After a few weeks absent, Break Of Reality felt like the perfect breath of fresh air to return to Off Your Radar. Something that was completely out of my wheelhouse, but absolutely familiar within a few quick digital investigative turns. The first thing that came to mind is my newfound interest in video game scores and how Break Of Reality could fit that bill easily. Especially on a song like “Uprising,” this just screams and shouts fantasy to me. Also, “Drift Apart” does the unlikeliest of things by channeling vivid thoughts through each cello crescendo and the storytelling becomes universal at that point. Another thing that I found to be fascinating was how the release prior to this was a collection of covers from the likes of Coheed And Cambria, System Of A Down, Nine Inch Nails, Tool, Radiohead, and several others. These influences speak volumes as to how Break Of Reality challenge themselves to emulate their idols and go beyond to create a unique phrasing within each musical movement. This was also the perfect thing to be listening to as I slowly packed up a few of my belongings in pursuit of moving into a new apartment. The sounds of Ten feel like a journey that awaits you and the modest mental murmurs that fuel the next stage that lies ahead in this game that we are all willing participants in.
As much as I marvel at great instrumental albums of any type, most don’t really stay with me long after listening. I know this is a problem with a lot of other music fans and critics too and, at the risk of assuming and generalizing, I think it has something to do with pathos. To me, a voice is what gives a song instant pathos. It informs the listener. It guides them. It hooks them. Even when the music itself is the most striking moment of a song, it’s still the voice that gives your mind answers, either exposed or shrouded, as to what’s happening. Obviously, this isn’t always the case. There are plenty of Buckethead tracks, like “Baptism Of Solitude,” that are extremely compelling, while songs like “Jessica” by The Allman Brothers have inescapable charm. But in all those cases, the music has to work a bit harder to really connect, to really drive home that there is something compelling and engaging here that the listener should pay attention to. I don’t think it’s rare that instrumental music overcomes this deficit. In fact, I’m sure some of our readers could provide days’ worth of instrumental music that construct pathos better than someone like Bob Dylan. How often this does or doesn’t occur though doesn’t lessen how utterly impressive it really is. That’s what I’m left thinking after listening to Ten, an instrumental record that’s somehow occupied my mind the past week through multiple trips to the dump, watching Split, playing Breath Of The Wild, and even doing the dishes. The cello being one of the — if not the — most emotive instruments in the world certainly helps Break Of Reality out, but if it was just that fact alone, this newsletter probably would have covered 2Cellos by now. The drums do add a great deal of depth and character to each song, whether Ivan Trevino is thundering in the intro (“Uprising“) or subtly working his way into the string conversation (“Other Worlds“), but there’s still something more here. Little moments here and there that make the listener stop in their tracks and really examine what’s going on here. Why is there a lull in the melody? What happened to the third cello part? Why haven’t the drums come in? What is this part building to? And, most importantly, what does it all mean? The answer or non-answer to all those questions is pathos, something Break Of Reality have truly mastered with only four instruments on Ten.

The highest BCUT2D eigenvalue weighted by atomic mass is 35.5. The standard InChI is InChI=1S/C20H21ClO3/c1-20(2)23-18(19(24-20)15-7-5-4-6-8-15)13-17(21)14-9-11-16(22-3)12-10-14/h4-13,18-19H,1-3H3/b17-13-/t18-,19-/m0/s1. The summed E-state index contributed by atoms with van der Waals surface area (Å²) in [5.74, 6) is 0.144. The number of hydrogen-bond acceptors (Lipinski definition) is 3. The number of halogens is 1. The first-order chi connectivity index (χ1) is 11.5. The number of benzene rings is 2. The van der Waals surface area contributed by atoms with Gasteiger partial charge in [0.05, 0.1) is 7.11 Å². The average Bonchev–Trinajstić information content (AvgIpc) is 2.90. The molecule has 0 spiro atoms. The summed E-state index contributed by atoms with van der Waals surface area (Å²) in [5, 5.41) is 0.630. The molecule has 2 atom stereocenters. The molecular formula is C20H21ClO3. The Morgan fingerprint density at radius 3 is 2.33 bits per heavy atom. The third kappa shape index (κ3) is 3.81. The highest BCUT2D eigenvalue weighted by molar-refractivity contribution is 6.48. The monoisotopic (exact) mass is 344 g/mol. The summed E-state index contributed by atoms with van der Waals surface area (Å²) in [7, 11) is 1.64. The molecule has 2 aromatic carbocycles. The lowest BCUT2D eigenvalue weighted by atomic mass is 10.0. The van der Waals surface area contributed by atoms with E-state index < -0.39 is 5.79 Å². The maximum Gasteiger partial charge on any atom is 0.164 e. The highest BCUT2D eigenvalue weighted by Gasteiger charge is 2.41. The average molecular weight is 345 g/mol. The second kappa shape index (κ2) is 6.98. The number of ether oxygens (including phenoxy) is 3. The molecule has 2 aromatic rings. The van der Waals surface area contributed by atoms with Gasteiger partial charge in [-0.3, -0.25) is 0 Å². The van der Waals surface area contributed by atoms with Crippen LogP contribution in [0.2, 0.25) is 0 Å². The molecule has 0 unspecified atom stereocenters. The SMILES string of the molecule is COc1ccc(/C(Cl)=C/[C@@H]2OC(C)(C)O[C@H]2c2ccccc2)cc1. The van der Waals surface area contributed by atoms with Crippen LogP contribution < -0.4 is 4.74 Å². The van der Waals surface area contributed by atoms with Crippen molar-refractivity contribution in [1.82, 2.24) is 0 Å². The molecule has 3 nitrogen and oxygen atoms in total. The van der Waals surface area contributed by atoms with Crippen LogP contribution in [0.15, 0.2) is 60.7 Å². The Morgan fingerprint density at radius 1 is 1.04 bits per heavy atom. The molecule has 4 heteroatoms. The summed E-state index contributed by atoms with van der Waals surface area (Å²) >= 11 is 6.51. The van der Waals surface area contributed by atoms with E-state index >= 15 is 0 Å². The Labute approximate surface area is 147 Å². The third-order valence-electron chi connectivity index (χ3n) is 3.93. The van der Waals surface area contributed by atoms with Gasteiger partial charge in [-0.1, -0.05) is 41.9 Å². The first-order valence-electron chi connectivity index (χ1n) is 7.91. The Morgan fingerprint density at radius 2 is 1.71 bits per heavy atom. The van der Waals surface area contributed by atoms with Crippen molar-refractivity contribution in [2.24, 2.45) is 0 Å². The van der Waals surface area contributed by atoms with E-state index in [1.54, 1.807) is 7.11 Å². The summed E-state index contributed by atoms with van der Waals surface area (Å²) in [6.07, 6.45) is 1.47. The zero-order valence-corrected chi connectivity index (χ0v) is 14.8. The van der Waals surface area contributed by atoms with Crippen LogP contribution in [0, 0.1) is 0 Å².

Good Luck Studio by Friday Mile
Chosen By James Anderson